Kirsten Davis, a music therapist at Homewood Ravensview, a private inpatient facility for mental health and addiction recovery in British Columbia, sits in front of a piano with her patient. The woman is terrified, her body tense, her fingers reluctant to so much as touch the keys. Gradually, Davis encourages her to play a chord. Then another. And another. What happened next is a testament to the extraordinary healing power of music.
“She started to relax,” Davis recalls. “Together, we played, and she started to laugh and do silly things on the piano, like playing it with her elbows.”
Goofing off at the piano may not seem like much of breakthrough, but Davis’s patient was a residential school survivor who was struck by the nuns who taught her every time she played the wrong note. Traumatized, she had not touched a piano since. But at Ravensview, she was finally ready to face her fears and find her voice.
“At the end of the session, she discovered that the piano was not this scary monster anymore,” says Davis. “It was something that could be fun and joyful.”
The healing power of music
Humans have instinctually recognized the power of music for centuries. In ancient Greece, music’s effect on the mind and body was considered so intense that some believed it should be controlled. In ancient Egypt, physicians used music to help patients recover from illness. And in many Aboriginal cultures, music is viewed as a powerful healing tool.
Today, music is globally recognized as a therapeutic intervention in a wide variety of clinical contexts. To date, more than 1,000 scientific studies have been published on the topic of music therapy and its impact on everything from asthma management to autism to pre-term infant care to palliative pain relief. Music therapy has also become a vital component in mental health and addiction treatment options for conditions such as anxiety, depression, dementia, stress, PTSD, and addiction to alcohol, drugs, or prescription medications.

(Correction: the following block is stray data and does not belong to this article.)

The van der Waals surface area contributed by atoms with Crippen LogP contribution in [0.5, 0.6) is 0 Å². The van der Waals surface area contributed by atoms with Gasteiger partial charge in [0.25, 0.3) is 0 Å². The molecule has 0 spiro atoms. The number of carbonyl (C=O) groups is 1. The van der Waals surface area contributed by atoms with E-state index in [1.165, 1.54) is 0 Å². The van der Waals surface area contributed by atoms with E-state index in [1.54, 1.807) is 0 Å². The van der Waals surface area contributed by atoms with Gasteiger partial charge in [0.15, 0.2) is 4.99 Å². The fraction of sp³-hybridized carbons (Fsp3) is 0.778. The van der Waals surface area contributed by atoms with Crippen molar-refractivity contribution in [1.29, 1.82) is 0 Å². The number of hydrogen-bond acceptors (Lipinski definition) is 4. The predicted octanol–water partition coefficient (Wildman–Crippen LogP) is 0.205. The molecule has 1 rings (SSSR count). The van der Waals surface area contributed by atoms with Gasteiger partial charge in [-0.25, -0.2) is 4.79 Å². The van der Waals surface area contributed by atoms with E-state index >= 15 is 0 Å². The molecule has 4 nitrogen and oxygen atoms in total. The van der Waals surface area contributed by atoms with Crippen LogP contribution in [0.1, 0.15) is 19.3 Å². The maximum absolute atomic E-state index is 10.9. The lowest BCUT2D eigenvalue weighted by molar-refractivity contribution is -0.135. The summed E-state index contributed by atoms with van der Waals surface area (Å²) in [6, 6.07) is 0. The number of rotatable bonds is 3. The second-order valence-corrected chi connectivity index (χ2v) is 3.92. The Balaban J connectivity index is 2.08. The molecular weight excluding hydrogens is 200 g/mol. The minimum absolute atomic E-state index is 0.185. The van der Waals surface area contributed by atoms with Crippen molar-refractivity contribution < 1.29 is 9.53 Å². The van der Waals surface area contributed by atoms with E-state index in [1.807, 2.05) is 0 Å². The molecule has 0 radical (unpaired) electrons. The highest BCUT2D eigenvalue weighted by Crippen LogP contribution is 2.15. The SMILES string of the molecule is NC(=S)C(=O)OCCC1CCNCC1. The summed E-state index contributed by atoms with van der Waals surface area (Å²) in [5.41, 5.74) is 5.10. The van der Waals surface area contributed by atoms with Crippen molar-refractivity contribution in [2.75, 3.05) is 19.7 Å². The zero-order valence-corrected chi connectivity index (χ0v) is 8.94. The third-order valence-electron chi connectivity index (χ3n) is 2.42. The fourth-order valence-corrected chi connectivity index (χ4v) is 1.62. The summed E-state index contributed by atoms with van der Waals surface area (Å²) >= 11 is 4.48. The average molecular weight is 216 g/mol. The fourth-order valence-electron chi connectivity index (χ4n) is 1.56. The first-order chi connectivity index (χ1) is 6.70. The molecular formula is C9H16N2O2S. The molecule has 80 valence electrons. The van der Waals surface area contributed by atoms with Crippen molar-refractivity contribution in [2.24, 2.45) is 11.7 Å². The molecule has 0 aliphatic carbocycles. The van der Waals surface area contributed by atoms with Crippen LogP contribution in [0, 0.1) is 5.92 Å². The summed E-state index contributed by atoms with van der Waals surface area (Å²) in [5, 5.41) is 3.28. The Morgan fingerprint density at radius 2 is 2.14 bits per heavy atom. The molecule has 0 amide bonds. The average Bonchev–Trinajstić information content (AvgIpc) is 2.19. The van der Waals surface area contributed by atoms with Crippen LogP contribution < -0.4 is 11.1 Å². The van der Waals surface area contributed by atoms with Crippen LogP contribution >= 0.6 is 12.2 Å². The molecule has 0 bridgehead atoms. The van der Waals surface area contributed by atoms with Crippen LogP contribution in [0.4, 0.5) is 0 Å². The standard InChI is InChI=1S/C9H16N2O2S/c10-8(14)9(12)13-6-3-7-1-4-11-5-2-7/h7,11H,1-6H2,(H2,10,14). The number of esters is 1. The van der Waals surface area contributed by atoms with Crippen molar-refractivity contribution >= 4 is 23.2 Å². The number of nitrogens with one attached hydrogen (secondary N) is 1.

In this article, we’ll look at how music is being integrated into holistic treatment programs in Canada to help people identify, explore, and regulate their emotions to discover new resilience, confidence, and authenticity.
What is music therapy?
Music therapy uses music as a therapeutic tool to address emotional, cognitive, social, and physical needs of individuals. It is delivered by a trained and licensed therapist who uses music to help people achieve therapeutic goals, such as improving communication and expressive skills, managing stress, and enhancing overall well-being.
Music therapy can involve a wide array of activities, including group drumming sessions, learning to play an instrument such as the guitar or piano, singing and breathwork, sharing and analyzing songs, creating new music, lyrics, or soundscapes individually or as a group, or simply listening to music for relaxation or emotional discovery.
Davis believes that music therapy provides an important outlet.
“There’s so much work that we do in treatment that’s based on talking,” she says. “If we can provide ways for people to express themselves without using words, that’s really important.”
Priya Shah, who provides music therapy at Homewood Health Centre, an inpatient treatment facility in Guelph, Ontario, sees music as a way to explore difficult emotions or experiences safely.
“Music can act as a form of symbolic distance,” she explains. “Someone can say they relate to a specific song or lyrics without actually saying, ‘This is what happened to me,’ or ‘This is how I’m feeling.’”
Who benefits from music therapy?
As part of mental health and addiction treatment services, music therapy benefits a wide range of individuals as part of a holistic treatment approach. At Homewood Health facilities, music therapists collaborate with other expressive arts therapists (art, creative writing, and horticulture), cognitive behavioural and dialectical behavioural therapists, physicians, and nurses to develop programs for:
- People with acute or life-threatening psychiatric conditions or addictions
- People who have been diagnosed with depression, bipolar disorder, or anxiety disorders such as generalized anxiety disorder, social anxiety disorder, panic disorder, or agoraphobia
- First responders, including firefighters, paramedics, law enforcement, military personnel, and veterans, who have post-traumatic stress disorder (PTSD) or occupational stress disorder (OSI)
- People with neurocognitive impairment or forms of dementia including Alzheimer’s
- Youth in their teens to early 20s with mental health or addiction issues or a history of trauma and secondary diagnoses such as eating disorders or self-harm
How music therapy supports recovery
Shah and Davis both describe music as a versatile medium that can promote the emotional wellbeing of people undergoing mental health and addiction treatment by helping them to connect with, understand, and share their emotions in a safe and creative environment.
Connecting with emotion
Shah says that people often come to music therapy with a certain emotion in mind that they’d like to evoke through music. With the help of a trained music therapist, they can get in touch with those sometimes-overwhelming emotions in a safe space.